You train for several months one way, then switch for several months to a different training structure.

Each workout should be similar to, but different from, the last.

Consider doing more reps or performing several reps of a different nature during a set. Try something different each and every workout.

You have to keep the body guessing.

Don't use this as an excuse to overtrain.


Low reps are heavy weights performed for repetition's of 4 to 6. High reps are medium to light weights used for reps of 12, 15 or more. Heavy weights can be done for high reps (like high rep heavy squats) but this is considered "heavy work".

You should perform both kinds of training, sometimes even perform each exercise using both heavy and light weights, for high and low reps. For the most part, you will train with a combination of both rep schemes.

Examine the average power lifter physique,the athletes doing 5 sets of 5 reps. Their muscles always look thick and dense but lack shape and separation. Look at a person who follows a system of 12-reps or higher. They have a nice healthy toned appearance to the muscle but usually lack mass. High Rep exercises will change the appearance of the muscle because the capillary count is much higher. The answer is to use both types of rep schemes. Each contributes to the overall size and growth and appearance of the muscle.

Developing muscle is a two way situation (rep wise): (1) LOW REPS: building muscle fibers by increasing resistance to overcompensate for future stress and (2) HIGH REPS: developing more capillaries and nerve pathways to feed the new growth. You must perform high and low rep training (over time) to maximize your potential.

Your workouts must encompass training habits that maximize stimulation to encourage growth on both fronts. Actually, after a preliminary warm-up set (or two or three warm up sets), you can stimulate regular muscle fiber growth with one or two good sets, as Mr. Olympia, Dorian Yates has frequently explained (It is about intensity and heavier weights for Dorian). But capillary growth, only results from performing multiple sets, usually incorporating the use of fairly high reps.

Week one of a monthly cycle (as written in detail in this book) suggests the use of high reps for all exercises that week. Recovery is faster between workouts using medium to light weights with higher training volume. You can train more frequently with high rep workouts.

High rep training is important: It builds up a base of "muscular endurance" for the following weeks of heavier training. It prepares the joints and muscles for the heavier training to follow. After a week of 15 to 50 reps on bench for 4 to 5 sets, sets of 6 reps feel easy (no heavy breathing) no matter how heavy they are.

After a layoff or if you are using longer training cycles; longer than my suggested monthly cycles (like a 4 month cycle, building to a new strength peak over 4 months) you may engage in several weeks of high rep and increased set volume training using light to medium weights as the first phase of a cycle (the conditioning phase).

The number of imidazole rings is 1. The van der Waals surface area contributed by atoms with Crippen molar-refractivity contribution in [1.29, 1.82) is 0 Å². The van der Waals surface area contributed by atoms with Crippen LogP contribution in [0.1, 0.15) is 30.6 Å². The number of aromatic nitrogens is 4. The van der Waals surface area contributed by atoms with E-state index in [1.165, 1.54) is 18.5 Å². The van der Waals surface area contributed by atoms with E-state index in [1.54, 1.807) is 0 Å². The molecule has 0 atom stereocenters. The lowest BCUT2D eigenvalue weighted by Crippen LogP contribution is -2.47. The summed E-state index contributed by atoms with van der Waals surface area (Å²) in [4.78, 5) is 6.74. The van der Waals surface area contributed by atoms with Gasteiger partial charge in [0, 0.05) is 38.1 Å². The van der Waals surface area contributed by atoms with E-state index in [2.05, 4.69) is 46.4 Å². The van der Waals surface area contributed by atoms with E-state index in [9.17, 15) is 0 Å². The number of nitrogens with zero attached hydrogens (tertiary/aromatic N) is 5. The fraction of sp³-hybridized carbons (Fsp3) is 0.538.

Many people switch to high rep training to prepare for a contest (or heal from an injury). A little extra high rep work can be helpful but for the most part, precontest high reps is a waste of time--instead train as heavy --as normal-- as you prepare for a contest or peak.

Do not switch over to high volume high rep workouts unless you are big and need to slim down. Such training will not build definition. Diets and losing fat builds definition. You want to stay as big and as full as possible.

For the most part, if you use the monthly cycle as outlined in this book you will be doing high reps for week one or for 1/3rd of your training time. That is sufficient to get all the benefits from high reps.

If you want to add in some high rep work into your normal workouts do it this way: High rep sets should be added onto the end of regular sets or at the end of a workout (just one or two sets will be fine) or performed later in the day after your heavy training. A set of 100 curls or bench press can be very stimulating. Usually once a week I like to do one exercise for lots of reps to really blow out the pump. I do this at the end of my workouts after I am finished with everything else.


This type of peaking is suggested for busy people.

Most people work jobs, go to school and lead busy lives out of the gym. Training has to fit in around a "normal" life. For the most part a person will train at a certain frequency year round. Let's say 2 heavy workouts a week, maybe 3. This is sufficient to gain strength and size and still go to work and raise a family.

If the athlete decides to enter a contest he will need to increase his training frequency. How much is dependent on many factors. At least 2 more workouts a week using secondary and "detail" exercises. My advice is to train as often and as frequently as you can tolerate. Daily abs and split workouts are suggested.

Frequent, small "secondary" workouts work very well. Short workouts several times a day, pumping the muscles fully are excellent. I often work my back 3 times on back day. Two of the workouts are just quick pump sessions.

This sort of peaking schedule, based on more frequent training with more exercises, sounds like contradictory advice from what I suggested in part one. And it is. The normal athlete (one who cannot build his life around his training) will need to increase his training frequency in order to peak properly for a contest.

This type of contest preparation is the method used by bodybuilding great Frank Zane.This training will take place about 6 to 8 weeks out from the show.

This increased volume of training includes more sets and more exercises to add increased separation and detail to the physique. This will amount to a certain amount of overtraining, and growth will stop during this time. However, you should become more muscular. This combined with the proper diet (to lose fat) will give you the right "look" when it's time to peak.

For me, this is not the best way to peak. This is because I train more frequently than most people (daily) and have a high degree of separation already. This puts me in an entirely different position physically ,3 months or even 6 weeks out from a peak than the average bodybuilder preparing for a show. However for many successful bodybuilders this is the preferred method to peak.